Oath Keepers founder Stewart Rhodes convicted: What is sedition? Meaning and examples
Two members of the far-right militia group have been found guilty of seditious conspiracy for their role in the January 6 attack on Congress.
Two members of the far-right militia group the Oath Keepers were convicted of seditious conspiracy on Tuesday. Stewart Rhodes, leader of the group, and accomplice Kelly Meggs, were both found guilty.
The charges relate to the January 6 attack on the Capitol, which was ruled as an attempt to subvert the result of the 2020 presidential election. Rhodes did not enter the Capitol building personally but was involved in the organisation of the attack and played the role of “battlefield general” according to prosecutor Jeffrey Nestler.
Jurors returned their verdict after three days of deliberation and three other defendants were acquitted on the central charge of sedition. In addition to the charge of sedition, Rhodes was also found guilty of obstructing an official proceeding and document tampering.
What is sedition?
The charge of sedition has a long tradition in Anglo-American common law but can be very difficult to define. Broadly it covers any spoken or written actions that are designed to incite an insurrection against the government.
In the United States the crime was signed into law by President John Adams, who passed the Sedition Act of 1798. That set out punishments worth up to two years in prison, for crimes including producing or publishing “false, scandalous, and malicious writing” related to the President or to Congress.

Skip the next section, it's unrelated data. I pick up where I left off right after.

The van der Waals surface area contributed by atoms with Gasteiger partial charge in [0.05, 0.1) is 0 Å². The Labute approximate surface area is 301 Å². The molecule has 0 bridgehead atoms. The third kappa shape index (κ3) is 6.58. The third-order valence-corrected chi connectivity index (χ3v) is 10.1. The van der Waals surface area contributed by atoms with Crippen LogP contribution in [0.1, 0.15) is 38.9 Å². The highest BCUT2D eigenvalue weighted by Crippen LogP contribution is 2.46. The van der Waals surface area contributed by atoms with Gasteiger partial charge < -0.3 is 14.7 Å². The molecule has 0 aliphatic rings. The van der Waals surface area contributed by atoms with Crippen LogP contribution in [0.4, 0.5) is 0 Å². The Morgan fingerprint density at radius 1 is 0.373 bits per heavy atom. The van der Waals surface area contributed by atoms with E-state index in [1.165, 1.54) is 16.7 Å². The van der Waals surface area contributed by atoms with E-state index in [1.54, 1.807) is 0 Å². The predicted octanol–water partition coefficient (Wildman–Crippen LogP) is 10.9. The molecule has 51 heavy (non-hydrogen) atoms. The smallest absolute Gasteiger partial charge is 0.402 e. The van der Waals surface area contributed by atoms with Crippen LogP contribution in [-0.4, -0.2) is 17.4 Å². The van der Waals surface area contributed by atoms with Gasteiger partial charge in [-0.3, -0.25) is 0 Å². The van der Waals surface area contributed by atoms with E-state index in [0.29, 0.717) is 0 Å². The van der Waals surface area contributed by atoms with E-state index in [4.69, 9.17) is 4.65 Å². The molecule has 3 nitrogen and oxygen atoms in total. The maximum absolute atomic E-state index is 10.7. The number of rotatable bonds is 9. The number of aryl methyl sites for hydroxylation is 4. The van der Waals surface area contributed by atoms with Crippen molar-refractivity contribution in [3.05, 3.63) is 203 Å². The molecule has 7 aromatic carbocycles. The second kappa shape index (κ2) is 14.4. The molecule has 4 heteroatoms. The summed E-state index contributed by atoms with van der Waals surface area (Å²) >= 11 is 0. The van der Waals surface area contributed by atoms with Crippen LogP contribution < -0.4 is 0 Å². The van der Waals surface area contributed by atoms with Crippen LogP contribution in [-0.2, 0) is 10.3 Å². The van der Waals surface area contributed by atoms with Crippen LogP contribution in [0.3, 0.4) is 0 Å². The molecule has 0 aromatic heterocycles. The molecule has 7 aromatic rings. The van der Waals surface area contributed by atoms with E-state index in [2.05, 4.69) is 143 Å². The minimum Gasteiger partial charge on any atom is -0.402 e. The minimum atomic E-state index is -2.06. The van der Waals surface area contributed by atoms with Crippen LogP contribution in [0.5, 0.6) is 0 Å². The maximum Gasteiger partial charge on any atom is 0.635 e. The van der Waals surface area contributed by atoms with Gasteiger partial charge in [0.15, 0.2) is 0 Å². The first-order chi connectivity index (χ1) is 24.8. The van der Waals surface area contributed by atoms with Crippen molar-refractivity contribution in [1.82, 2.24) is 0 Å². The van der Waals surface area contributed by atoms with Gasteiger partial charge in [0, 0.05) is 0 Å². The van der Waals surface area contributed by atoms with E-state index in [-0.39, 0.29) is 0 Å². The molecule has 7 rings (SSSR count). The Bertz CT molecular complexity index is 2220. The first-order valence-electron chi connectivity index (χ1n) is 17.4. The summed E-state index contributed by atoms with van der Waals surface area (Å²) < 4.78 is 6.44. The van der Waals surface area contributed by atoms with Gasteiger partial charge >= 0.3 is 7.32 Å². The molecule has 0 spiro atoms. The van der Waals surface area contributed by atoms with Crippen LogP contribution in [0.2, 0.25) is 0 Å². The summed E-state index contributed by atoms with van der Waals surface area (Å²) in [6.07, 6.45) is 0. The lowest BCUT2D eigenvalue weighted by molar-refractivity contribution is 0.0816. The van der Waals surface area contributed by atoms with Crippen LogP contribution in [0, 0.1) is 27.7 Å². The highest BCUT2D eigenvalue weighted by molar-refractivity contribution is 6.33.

In 1917 the Espionage Act broadened the scope to include actions spreading false news about the Army or Navy, or actions intended to obstruct the work of the military. The Smith Act of 1940 added specific wording that related to the overthrowing of the US government and was used to charge suspected communists after World War Two.
In more recent decades sedition has become “perhaps the very vaguest of all offences,” according to The Book of English Law. However it remains an effective tool for prosecutors looking to charge those who attempt to challenge the smooth running of the US government.
Who else has been convicted for sedition?
Since the Espionage Act changed the parameters of sedition a century ago, the charge has been brought against many groups and individuals believed to pose a threat to the government.
- Socialist Worker’s Party (1941) – 23 members of the Minneapolis-based group convicted for sedition in the first major use of the Smith Act.
- Great Sedition Trial (1944) – A number of Nazi sympathisers were brought up on sedition charges but were released after the case ended in mistrial
- Oscar Lopez Rivera (1981) – A Vietnam War veteran was sentenced to 70 years in prison for conspiring to support Puerto Rican independence group FALN, who carried out more than 130 bombings in the US.
- World Trade Center bombing (1993) – Ring leader Omar Abdel-Rahman and nine others were found guilty of seditious conspiracy for their role in the attack that killed six people.
The type of crime and the motivation of the perpetrator can vary greatly and is now used more broadly to cover the actions of extremist groups. In addition to the two convictions announced on Tuesday, there are five members of fellow right-wing militia group Proud Boys also indicted on charges of sedition.